As far as we can tell -- so far -- the first Barger in our family came to the "New World" in September of 1738. His name was Christian and he sailed from Rotterdam aboard the ship "Winter Galley" arriving in Philadelphia. By the mid-1700s, Christian was part of the "furthest westward" inhabitants of the time period at the New River Settlement of Virginia. The German New River Settlement, was contiguous to but not technically part of the Middle New River Settlement of Southwest Virginia. It occupied an area consisting roughly of the contemporary counties of Giles, Montgomery, and Pulaski. It was settled in the mid-18th century by Rhinelanders from the Palatinate in Germany and is identified by the author of this work (German New River Settlement, Virginia By U. S. A. Heavener, published in 1929) as the first legitimate settlement beyond the Alleghenies, antedating the famous Draper's Meadows Settlement by several years.
To give an idea of this territory, an historian has written that "Prior to 1755 the New River border country was remote wilderness which had been settled by very few (even the Indians used that country only as hunting grounds)" and that it was "a varied landscape that ranged in elevation from 2,500 feet on the bottomlands to the highest point, 5,719 feet at Mt. Rogers; the hills were densely forested in black walnuts, white and yellow poplars, chestnuts, oaks, hickories, and extensive pines. However, the land was practically devoid of human habitation." It was here that the Bargers built their cabins, tilled the soil, created farms.
Second Generation: Christian Barger, son of the original immigrant, was born about 1777.Little is known of his early life except that he married Elizabeth Baer (or Bare) before 1796. They had twelve children; five daughters and seven sons. The third youngest was Alexander, born in 1814 in Virginia. By the mid-1800s, the Barger family had made its way to Indiana. In 1845, Alexander married Mary E. T. Wooden of the Kentucky Woodens. The following year, my great-great grandfather, James Louis Barger was born in Clay, Decatur, Indiana. When James Louis was ten years old, his family moved to Iowa. Seven years later would find him in uniform in the nation's bloodiest and most tragic conflicts, the War Between the States. He served in Company C, 47th Iowa Infantry and later received a military pension for liver disease contacted while serving in the war.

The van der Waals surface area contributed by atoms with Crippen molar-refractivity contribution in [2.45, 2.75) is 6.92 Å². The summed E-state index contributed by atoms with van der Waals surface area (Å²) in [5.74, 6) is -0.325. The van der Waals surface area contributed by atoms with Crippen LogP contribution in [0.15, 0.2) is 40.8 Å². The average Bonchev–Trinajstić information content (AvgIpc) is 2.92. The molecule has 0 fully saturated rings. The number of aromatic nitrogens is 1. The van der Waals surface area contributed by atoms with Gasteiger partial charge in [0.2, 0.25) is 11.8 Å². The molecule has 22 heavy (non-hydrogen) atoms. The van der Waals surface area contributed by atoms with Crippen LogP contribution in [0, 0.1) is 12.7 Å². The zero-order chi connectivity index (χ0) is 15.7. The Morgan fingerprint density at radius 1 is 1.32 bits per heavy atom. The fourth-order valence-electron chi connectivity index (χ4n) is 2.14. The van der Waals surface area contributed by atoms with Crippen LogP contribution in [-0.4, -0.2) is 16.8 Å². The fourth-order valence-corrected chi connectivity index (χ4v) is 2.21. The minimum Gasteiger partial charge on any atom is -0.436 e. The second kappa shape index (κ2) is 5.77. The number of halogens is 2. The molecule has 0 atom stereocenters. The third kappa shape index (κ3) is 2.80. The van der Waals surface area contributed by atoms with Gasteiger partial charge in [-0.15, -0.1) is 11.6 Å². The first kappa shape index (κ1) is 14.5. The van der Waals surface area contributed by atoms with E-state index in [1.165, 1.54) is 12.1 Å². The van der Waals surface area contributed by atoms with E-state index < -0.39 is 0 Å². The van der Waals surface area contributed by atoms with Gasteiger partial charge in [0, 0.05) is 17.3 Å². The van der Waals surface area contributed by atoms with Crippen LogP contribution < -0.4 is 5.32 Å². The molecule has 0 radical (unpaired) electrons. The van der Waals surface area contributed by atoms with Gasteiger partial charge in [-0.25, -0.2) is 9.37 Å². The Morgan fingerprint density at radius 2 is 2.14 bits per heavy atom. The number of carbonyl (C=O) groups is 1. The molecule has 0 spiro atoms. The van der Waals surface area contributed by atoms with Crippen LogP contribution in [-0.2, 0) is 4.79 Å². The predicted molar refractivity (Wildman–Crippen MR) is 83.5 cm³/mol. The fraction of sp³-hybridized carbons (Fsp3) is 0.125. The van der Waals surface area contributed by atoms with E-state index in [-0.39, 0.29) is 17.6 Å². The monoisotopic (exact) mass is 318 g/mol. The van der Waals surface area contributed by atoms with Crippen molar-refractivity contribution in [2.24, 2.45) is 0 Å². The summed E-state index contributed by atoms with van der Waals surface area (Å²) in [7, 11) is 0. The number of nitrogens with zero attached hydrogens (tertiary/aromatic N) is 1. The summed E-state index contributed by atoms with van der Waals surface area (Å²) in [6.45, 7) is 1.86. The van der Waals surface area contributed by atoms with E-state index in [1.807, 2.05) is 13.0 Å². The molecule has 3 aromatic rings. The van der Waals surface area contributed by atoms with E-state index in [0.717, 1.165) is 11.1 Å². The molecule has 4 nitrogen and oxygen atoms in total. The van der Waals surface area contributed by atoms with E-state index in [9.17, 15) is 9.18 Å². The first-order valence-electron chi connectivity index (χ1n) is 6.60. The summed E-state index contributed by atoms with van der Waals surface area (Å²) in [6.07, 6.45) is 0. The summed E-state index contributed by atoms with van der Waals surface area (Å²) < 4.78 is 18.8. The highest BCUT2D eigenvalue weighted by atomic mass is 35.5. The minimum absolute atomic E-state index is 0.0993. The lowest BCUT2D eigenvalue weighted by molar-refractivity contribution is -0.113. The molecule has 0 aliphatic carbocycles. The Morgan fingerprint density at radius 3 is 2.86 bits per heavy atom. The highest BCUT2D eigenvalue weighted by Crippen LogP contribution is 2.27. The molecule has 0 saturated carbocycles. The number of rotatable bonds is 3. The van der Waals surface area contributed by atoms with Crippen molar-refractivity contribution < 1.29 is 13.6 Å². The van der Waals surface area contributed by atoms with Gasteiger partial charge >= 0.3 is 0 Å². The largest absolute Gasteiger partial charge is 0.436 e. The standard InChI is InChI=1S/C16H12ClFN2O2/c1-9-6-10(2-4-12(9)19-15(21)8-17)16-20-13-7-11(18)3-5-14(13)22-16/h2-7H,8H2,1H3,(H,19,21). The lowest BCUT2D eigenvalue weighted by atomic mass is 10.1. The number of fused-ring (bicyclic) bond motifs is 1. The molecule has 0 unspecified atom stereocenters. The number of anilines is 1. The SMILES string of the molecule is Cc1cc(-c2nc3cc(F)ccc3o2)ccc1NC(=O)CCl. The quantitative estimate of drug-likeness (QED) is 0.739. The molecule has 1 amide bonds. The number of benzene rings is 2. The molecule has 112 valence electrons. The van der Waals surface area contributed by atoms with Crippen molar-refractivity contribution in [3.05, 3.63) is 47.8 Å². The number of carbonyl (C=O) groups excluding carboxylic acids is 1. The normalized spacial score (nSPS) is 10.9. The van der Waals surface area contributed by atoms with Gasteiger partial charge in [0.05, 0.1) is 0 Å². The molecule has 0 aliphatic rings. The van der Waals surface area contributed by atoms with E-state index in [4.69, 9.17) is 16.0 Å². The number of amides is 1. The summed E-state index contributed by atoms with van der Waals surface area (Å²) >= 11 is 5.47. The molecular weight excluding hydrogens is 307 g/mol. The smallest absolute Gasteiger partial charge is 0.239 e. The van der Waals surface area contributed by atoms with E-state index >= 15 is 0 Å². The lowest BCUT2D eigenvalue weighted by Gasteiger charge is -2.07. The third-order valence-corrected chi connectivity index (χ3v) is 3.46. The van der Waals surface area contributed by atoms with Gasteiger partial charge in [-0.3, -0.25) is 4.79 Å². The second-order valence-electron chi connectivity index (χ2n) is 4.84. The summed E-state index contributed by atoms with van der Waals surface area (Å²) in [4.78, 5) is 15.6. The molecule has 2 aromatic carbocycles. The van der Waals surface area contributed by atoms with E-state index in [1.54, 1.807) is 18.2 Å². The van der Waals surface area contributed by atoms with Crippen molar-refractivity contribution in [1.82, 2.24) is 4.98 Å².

In 1870, James Louis married Helen Elizabeth Griffith, daughter of Isaac Newton Griffith, who had been part of the Underground Railroad, helping slaves escape to Canada before the Civil War. James Louis and Elizabeth Barger had two surviving daughters, Edith May and Margaret, born in 1871 and 1873 respectively. After the war, James worked in a harness shop, was a painter, and eventually a farmer. He died in 1913; his wife following in 1929.
Edith May Barger married my great-grandfather, John Winterbourne in 1894 in Carroll, Iowa. They had five children, four sons and one daughter: George Lewis Franklin, Dale Edwin, Helen Edith, John Wesley, and William (who died at age 12). Edith died in 1947, about six months before I was born. Her husband survived her by twenty-one years and never remarried.